I’m proud to be British. It is my opinion that we are the best country in the world and have some of the best organisations running the country (don’t confuse this with my liking of the current Labor government) with some of the best services available to ordinary citizens. For example as an internet user in the UK you have a vast amount of information available at your fingertips. Should you wish to, via the government or other organisation websites you can:
- Book your driving theory and practical tests online and change them as you wish
- Check car MOT certificate validity
- Initiate a small claims proceeding, track and manage it
- Watch and listen (live) to any event in Parliament
- Keep track of what your MP is saying, what their voting record is and write to them for free
- Look up details for any public company and get financial records about them
- Pay any parking fines
- Renew your library books
And the list goes on. Fair enough, the sites might not be standardised and there are some problems, but that is to be expected with such large systems. Improvement will come with time.
The one thing that is more difficult to do is find out about specific laws and legislation. There are lots of guides and leaflets that can be printed off, ordered and read online for different things such as company law, health and safety and traffic law, but the actual text of the legislatation itself is more difficult to find.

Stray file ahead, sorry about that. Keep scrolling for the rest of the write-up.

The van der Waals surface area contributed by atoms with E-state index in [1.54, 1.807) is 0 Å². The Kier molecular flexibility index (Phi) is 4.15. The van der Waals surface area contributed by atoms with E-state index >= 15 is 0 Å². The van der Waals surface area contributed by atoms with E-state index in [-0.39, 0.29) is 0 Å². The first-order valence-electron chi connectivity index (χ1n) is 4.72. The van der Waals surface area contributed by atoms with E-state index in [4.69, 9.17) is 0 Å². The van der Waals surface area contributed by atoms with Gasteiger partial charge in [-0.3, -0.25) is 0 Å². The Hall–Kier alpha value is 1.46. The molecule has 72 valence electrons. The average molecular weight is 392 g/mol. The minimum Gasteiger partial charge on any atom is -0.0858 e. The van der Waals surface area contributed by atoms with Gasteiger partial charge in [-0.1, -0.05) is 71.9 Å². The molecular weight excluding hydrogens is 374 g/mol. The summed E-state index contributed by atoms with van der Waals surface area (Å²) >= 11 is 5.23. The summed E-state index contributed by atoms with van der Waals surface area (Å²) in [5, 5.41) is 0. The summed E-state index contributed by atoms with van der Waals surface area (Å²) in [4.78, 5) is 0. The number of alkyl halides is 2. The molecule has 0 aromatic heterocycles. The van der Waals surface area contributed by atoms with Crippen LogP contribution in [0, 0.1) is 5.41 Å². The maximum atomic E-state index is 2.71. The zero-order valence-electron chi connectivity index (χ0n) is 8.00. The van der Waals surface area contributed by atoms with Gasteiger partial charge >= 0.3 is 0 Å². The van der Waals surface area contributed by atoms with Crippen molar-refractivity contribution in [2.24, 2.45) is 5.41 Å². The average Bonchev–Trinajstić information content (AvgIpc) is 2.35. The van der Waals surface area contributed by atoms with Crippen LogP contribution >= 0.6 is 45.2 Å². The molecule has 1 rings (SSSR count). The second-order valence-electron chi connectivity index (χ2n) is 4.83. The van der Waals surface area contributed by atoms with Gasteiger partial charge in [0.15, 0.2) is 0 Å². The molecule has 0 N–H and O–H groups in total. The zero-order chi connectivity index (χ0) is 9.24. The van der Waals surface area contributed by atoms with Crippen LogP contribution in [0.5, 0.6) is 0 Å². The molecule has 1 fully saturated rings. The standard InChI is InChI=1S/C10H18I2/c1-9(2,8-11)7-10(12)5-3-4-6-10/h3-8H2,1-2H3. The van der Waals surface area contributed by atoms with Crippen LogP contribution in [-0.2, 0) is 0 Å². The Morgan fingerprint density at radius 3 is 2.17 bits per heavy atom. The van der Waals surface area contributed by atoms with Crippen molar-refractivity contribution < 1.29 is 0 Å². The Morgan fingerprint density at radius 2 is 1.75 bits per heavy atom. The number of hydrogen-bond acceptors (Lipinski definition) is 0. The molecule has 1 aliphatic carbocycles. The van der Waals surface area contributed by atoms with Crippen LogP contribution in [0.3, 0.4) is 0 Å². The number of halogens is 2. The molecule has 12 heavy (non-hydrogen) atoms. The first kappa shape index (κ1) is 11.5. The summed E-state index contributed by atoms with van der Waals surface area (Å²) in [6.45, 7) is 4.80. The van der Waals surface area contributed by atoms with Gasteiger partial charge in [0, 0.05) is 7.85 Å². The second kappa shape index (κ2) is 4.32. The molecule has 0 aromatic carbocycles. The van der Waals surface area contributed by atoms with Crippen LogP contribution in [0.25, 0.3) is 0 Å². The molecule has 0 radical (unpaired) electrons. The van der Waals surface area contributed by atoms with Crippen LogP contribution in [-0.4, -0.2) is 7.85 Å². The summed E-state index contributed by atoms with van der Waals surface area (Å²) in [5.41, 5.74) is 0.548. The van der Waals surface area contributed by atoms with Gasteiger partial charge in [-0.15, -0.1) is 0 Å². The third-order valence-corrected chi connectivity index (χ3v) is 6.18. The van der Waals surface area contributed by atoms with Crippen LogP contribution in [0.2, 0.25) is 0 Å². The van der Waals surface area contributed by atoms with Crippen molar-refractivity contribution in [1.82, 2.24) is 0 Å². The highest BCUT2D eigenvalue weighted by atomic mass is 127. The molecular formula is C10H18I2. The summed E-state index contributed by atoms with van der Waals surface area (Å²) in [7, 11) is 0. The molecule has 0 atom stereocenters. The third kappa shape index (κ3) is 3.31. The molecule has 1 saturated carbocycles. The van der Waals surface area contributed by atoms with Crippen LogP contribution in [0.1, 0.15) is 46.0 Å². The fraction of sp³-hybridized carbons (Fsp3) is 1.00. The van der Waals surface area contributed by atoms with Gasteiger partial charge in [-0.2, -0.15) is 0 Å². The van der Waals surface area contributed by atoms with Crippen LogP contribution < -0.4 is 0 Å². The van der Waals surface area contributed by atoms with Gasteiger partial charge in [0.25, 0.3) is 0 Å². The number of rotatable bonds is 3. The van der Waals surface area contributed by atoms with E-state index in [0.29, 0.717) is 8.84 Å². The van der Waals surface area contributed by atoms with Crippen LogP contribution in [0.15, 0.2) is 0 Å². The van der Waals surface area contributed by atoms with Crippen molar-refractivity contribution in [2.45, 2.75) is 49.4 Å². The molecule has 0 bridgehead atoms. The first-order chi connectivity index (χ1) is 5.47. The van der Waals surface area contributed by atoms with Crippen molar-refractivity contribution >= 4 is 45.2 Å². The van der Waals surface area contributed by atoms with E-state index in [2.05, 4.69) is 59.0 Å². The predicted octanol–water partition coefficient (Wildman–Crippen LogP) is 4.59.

As a law student the law library is a very useful place to find this information, but it is more often than not in book form and when citing sources it would be a lot easier to provide a URL than a book name and page number. It is also easier to copy/paste small sections from a website to back up certain points in an essay.
Hansard, DCA and HMSO provide a useful resource on their respective websites but the documents tend to be scattered around and in a non-standard format. What would be useful is a single database that could be searched and kept up to date with the very latest documents.
Enter the Statute Law Database.
This has been in development and testing for some time and it is only now that it is finally getting ready for public use. I have obtained an account for the Phase 3 testing which will give me access to the database near the end of September to provide my feedback into what I expect will be a valuable resource for students, practicing lawyers and the general public.
Like any government service this has to provide a return to the Treasury and seeing as it is most likely to have cost a considerable amount to create, I will be interested to see how they recoup their costs. I can imagine a detailed search system like is provided with the Census available only to paying users but a “skimming” service to perform basic search available to everyone. I can also see a subscription model for businesses and universities who would want continual access.
What actually happens remains to be seen but you can be sure that if I am allowed to, I shall provide information about the service here once I get access. I bet that I’ll be one of few students who do have access and I intend to use that my advantage.